SAN JOSE -- Rep. Mike Honda's re-election campaign raised about $345,000 in this year's second quarter -- one third of what fellow Democrat and challenger Ro Khanna raised in the same three months.

The figures clearly sound a warning klaxon for Honda, D-San Jose, as he faces the first real fight of his congressional career. Honda's campaign says it had about $375,000 cash on hand as of June 30, while Khanna's campaign reported having $1.74 million -- more than four and a half times as much.

"I don't think Honda needed a wake-up call, but if he did, this certainly would be it," said Kyle Kondik, a congressional elections expert at the University of Virginia's Center for Politics. "But I'm not ready to say this is a tossup."

Honda, a 72-year-old seven-term congressman, is being challenged by Khanna, 36, in next June's "top-two" primary -- in which all candidates of all parties compete head-to-head, with the top two vote-getters advancing to the November general election regardless of party. The 17th District race is among the nation's most closely watched intraparty dogfights, pitting two Asian-Americans against each other in the continental United States' first majority Asian-American district, each trying to prove he's the better bet for Silicon Valley's tech economy and working families.


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Khanna, a former Obama administration official who lives in Fremont, announced Tuesday that from April 1 through June 30 he raised $1.03 million, a tremendous sum for a House race. He noted that all of his money came from almost 700 individuals and none from political action committees, and 91 percent of his contributions came from the Bay Area. Honda's campaign said no geographic breakdown of his contributions was available Wednesday.

Kondik called Khanna's sum "really, really impressive," but noted that many of the same people who contributed to him in the 2012 cycle -- when he raised $1.2 million in a single quarter but chose not to challenge Rep. Pete Stark, D-Fremont (who was later defeated by Democrat Eric Swalwell) -- might have given again in this quarter. "Being able to sustain a pace like that won't be easy to do, and my guess is that Honda will have plenty of money, too."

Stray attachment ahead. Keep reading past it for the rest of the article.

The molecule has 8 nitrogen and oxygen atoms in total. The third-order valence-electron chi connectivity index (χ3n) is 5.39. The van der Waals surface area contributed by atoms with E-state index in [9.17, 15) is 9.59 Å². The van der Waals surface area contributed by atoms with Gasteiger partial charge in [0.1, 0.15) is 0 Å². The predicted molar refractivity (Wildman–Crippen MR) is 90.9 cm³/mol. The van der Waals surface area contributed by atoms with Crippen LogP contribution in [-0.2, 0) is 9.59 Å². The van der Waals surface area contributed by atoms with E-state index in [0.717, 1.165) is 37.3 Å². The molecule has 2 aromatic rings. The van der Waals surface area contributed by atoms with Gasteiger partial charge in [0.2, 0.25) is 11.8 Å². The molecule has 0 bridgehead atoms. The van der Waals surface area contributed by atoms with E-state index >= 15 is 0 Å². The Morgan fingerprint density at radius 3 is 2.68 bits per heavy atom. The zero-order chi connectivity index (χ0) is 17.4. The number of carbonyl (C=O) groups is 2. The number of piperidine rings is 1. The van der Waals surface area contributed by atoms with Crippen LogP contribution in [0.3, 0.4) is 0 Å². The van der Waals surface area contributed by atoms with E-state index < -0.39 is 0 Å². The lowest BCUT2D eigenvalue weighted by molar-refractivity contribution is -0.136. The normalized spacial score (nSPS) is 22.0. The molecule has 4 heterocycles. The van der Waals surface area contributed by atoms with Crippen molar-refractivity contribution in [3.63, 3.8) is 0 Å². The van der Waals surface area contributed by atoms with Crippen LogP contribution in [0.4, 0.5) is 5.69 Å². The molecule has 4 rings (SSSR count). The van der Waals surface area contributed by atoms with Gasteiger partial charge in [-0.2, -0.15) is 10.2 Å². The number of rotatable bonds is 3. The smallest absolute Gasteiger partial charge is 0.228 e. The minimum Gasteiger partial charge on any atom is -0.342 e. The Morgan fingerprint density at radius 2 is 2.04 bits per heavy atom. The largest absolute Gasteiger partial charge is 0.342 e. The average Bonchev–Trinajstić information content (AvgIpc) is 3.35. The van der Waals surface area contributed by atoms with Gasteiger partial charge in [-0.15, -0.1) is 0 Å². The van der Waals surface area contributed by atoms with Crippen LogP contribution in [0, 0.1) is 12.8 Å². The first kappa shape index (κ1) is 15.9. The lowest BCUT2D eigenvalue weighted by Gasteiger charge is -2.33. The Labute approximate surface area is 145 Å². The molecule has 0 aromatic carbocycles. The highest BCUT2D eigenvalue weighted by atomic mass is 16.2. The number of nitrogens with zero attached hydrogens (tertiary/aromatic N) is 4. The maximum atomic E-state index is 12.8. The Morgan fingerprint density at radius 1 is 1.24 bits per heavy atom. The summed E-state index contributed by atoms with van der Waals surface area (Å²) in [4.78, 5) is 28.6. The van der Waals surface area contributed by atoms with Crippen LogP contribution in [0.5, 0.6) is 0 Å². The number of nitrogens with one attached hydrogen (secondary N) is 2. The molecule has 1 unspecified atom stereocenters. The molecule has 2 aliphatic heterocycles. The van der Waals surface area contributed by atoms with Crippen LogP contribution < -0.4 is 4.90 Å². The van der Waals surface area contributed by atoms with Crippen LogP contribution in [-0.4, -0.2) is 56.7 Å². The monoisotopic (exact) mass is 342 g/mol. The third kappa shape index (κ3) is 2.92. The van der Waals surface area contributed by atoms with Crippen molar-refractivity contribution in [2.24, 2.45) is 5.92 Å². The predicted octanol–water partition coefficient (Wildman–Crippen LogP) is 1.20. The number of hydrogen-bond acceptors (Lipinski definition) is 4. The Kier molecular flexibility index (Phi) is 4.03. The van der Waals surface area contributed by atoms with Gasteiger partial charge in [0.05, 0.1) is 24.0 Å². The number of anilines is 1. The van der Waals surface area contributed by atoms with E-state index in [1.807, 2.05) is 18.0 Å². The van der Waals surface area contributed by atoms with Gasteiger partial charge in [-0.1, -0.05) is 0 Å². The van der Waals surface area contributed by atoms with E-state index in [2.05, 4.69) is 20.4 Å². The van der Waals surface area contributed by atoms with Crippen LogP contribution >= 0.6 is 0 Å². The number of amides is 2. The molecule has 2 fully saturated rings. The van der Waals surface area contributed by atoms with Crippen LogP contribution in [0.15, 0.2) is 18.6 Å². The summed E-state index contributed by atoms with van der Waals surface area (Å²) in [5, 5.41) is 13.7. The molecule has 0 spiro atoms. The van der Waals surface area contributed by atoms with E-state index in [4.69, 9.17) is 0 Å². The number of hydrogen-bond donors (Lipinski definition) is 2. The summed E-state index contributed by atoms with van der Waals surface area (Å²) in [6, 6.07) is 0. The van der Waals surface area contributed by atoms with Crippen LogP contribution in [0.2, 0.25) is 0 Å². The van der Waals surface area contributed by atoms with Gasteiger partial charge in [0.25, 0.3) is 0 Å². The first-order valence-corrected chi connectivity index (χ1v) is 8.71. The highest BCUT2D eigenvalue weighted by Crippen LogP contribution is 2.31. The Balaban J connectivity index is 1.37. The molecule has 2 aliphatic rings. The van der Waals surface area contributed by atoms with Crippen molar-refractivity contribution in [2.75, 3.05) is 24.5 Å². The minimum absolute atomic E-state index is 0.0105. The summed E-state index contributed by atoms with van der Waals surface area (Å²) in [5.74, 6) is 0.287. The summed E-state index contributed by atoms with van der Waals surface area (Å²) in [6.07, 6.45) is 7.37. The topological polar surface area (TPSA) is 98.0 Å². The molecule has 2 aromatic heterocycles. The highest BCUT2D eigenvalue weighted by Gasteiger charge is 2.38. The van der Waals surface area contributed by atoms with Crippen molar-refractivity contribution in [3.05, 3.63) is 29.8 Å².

Honda's campaign Wednesday noted that more than 1,100 contributors gave to his campaign in the second quarter, with more than half giving sums under $100 -- earning they can give again before the election. The donation limit for House races is $5,200 per election cycle.

"He has strong grass-roots fundraising and local support from donors who can give repeatedly," Honda spokesman Dan Cohen said in a news release. "Looking ahead, Congressman Honda will continue to take his message to the community on how he is working to create jobs, improve schools, and partner with the tech community. This is a leader who listens and responds to local issues and is a strong voice for the people of Silicon Valley."

Cohen said Honda was unavailable for interviews Wednesday.

Even with more than 100 current and former local elected officials having joined Honda's already-overwhelming list of endorsers this week, the incumbent faces a battle in which his foe might have far more to spend on television, direct mail and online outreach.

Honda is likely to have at least one key campaign advantage over Khanna: boots on the ground to knock on doors and work the phones. With strong labor union and Democratic Party support, Honda starts with a bigger volunteer base to draw upon.

Ultimately, Kondik said, the race will come down to whether Khanna can make a compelling case for why he'd be a better congressman than Honda.

"If Khanna comes up with the right argument, it sounds like he's going to have all the money he's ever going to need to spread the message," Kondik said.

A battle between two progressive Democrats in which the differences are somewhat abstract is "far cry from some other primary challengers in other places who could say the incumbent has ethical problems or something like that," he said.

Josh Richman covers politics. Contact him at 510-208-6428. Follow him at Twitter.com/josh_richman. Read the Political Blotter at IBAbuzz.com/politics.